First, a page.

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Re: peering charges?
From: "Jeff Young" <young () mci net>
Date: Wed, 29 Jan 1997 16:37:38 -0500


I know that you were using mci as a case in point, i'm just 
frustrated that we seem to cycle through this same issue at
least once a quarter.

I wholeheartedly agree that there are things that don't make 
sense to do with peering, but that's what happens in a regulated 
environment.  whether it's regulation by the ixc's or by the fcc, 
is no matter.  regulations can't optimally fit every scenario.

what was wrong with the local exchange model for traffic between
large networks?  cost, for one.  because many large internet providers
are now long distance carriers as well, they already have shared
infrastructure.  why pay someone else (especially a lec) to exchange
traffic?  if 85% of the traffic i pull out of a nap is to sprint/uunet/
bbn why should i maintain 6 ds3's to that nap?

i (personally) like the idea of keeping local routes local at exchanges, 
but there are issues to work through.  it's going to take a non-trivial 
development effort to make it happen (tag local routes in bgp and only 
advertise them to the nap local providers).  say you're a national sp and 
i'm a mom&pop.  you want to send me only the routes that originate in my 
local area across the nap.  i however, want to send you all of my routes - 
they're all local.  how do you, as the nsp, keep the rest of your 
infrastructure (outside of the local customers) from knowing that my routes 
exist?  you might localpref them,  but then they serve as backup for all of 
your customers' traffic to me should i lose my transit provider.  you might 
filter them out of the announcements at all sights except for those that you 
advertised as local to me (yuck).  and if a customer get's poor performance 
through the nap to one of my customers?  do you remove the announcements of 
that network?  as i expand into other markets, won't my addressing be 
necessarily geography based lest i either break large aggregates or advertise 
routes that really aren't local to you? :-)  how do you keep me honest?

i like the idea of ixc's allowing zero length circuits within their premisis.
is it possible?  would ixc's allow it?

Jeff Young
young () mci net


Subject: Re: peering charges? 
In-reply-to: Your message of "Mon, 27 Jan 1997 14:08:44 EST."
             <199701271908.OAA11437 () foghorn reston mci net> 
Date: Mon, 27 Jan 1997 12:07:08 -0800
From: Paul A Vixie <paul () vix com>

 
the end of your post is interesting, however.  it may come to the point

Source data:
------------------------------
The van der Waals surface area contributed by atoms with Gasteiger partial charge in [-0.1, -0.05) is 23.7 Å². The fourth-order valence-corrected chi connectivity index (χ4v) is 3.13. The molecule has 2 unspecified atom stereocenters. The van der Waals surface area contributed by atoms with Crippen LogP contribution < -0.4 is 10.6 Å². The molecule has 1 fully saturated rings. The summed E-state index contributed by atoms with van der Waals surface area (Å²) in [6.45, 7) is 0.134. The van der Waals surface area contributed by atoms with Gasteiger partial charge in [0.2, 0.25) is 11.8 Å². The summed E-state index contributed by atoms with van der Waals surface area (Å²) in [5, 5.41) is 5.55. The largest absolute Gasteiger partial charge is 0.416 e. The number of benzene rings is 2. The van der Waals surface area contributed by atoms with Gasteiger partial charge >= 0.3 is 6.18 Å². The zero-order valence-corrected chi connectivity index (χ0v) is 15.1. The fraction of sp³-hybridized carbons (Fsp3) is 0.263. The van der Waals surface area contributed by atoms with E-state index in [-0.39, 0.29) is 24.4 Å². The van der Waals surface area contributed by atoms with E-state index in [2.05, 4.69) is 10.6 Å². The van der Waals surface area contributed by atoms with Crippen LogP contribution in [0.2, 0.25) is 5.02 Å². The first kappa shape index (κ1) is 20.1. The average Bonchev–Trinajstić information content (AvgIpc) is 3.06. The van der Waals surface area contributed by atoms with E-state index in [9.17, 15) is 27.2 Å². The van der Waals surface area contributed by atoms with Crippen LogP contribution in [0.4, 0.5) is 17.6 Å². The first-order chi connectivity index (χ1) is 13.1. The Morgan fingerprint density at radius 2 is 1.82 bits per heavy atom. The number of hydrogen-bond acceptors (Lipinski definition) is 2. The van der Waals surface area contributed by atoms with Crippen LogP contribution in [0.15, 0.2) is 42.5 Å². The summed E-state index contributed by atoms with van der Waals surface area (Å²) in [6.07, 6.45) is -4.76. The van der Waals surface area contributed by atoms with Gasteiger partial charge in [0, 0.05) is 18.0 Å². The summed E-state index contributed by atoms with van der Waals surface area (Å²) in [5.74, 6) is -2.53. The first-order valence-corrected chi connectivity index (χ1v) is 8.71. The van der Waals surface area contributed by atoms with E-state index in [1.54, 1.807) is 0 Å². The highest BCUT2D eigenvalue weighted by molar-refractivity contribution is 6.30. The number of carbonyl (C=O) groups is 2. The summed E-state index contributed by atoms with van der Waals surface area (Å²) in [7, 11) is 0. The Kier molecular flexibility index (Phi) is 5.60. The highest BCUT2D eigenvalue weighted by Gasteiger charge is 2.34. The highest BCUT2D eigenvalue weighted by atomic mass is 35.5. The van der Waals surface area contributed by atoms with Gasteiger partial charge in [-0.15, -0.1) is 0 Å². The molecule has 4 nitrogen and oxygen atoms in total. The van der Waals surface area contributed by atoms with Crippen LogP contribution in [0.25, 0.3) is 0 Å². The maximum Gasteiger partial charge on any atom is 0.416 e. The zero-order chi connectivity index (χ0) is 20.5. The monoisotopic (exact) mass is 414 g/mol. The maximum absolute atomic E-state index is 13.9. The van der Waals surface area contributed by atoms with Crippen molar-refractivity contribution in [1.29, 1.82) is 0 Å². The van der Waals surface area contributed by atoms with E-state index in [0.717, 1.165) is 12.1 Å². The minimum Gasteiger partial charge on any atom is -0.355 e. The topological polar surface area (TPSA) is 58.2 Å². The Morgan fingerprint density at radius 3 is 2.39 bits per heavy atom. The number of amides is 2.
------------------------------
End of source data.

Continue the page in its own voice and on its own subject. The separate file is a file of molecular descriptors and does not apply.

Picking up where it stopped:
where larger carriers are forced to tag local as's local and to peer on the
'local' basis.  but what benefit for that added complexity?  local networks
would still need to buy transit from someone.

Right now we're sucking down a fair amount of backhaul, symmetric to the
backhaul of a local Mom & Pop's transit provider, carrying traffic which is
both to and from the same local area.  If backhaul were free, or even cheap,
or even available in the quantities we need, the engineering simplicity would
win out -- it's easier to manage a network if there are fewer links and fewer
powered boxes inside it.  On the other hand we're having a lot of trouble
getting enough backhaul on some paths -- at any price.

So OK, let's assume that transit providers all come to every local area to
pick up local customers.  A Mom & Pop ISP buys transit from one of them, on
the hopeful assumption that it will peer with the other locally present big
providers, thus preventing traffic between endpoints 10 miles away from 
taking a 500 (or 2000) mile loop through some more distant private peerage
or exchange point.  This saves on the rarified wide area backhaul, and it is
certainly better than what a lot of local markets have now.

But if we're assuming the existence local links between big ISP's in each
local market, what's wrong with the local exchange concept (since, as I said
in an earlier message, sum(1 .. N-1) links are more expensive to build than 
N links and a GIGAswitch, for reasonable values of N)?  And if you're doing
a local exchange, why not let Mom & Pop's also connect there, so that their
transit link can be a private 10Mb/s or FDDI wire between cages -- saving the
end users money indirectly by cutting down the number of bypass carriages?

And finally-- if each of the previous steps make sense and you get this far--
why not have big and little ISPs peer directly, sharing only routes which do
not result in assymetric wide area expense?  (Route segregation between local
and wide area was already necessary for an earlier step.)  This saves router
backplane expense, which while easier (in 1997) to buy than wide area backhaul
is still in shorter supply than some people would like.  Some L2's are more
reliable than some L3's -- and are almost always cheaper per bit carried.

This changes "we'll only peer with you if you have a network topology similar
to ours" into "we'll be happy to peer with you but be aware that we only send
local routes when we peer at public exchanges, and if you want a full routing
exchange it'll take 6 T3's worth of private peering -- can you afford it?"
I think the network will work better and scale better when this kind of 
"peering" becomes the norm.  If wide area telecom costs are the reason big
guys don't like to peer with little guys, then by gum let's see peering and
charging all take place exactly where the economics require it.

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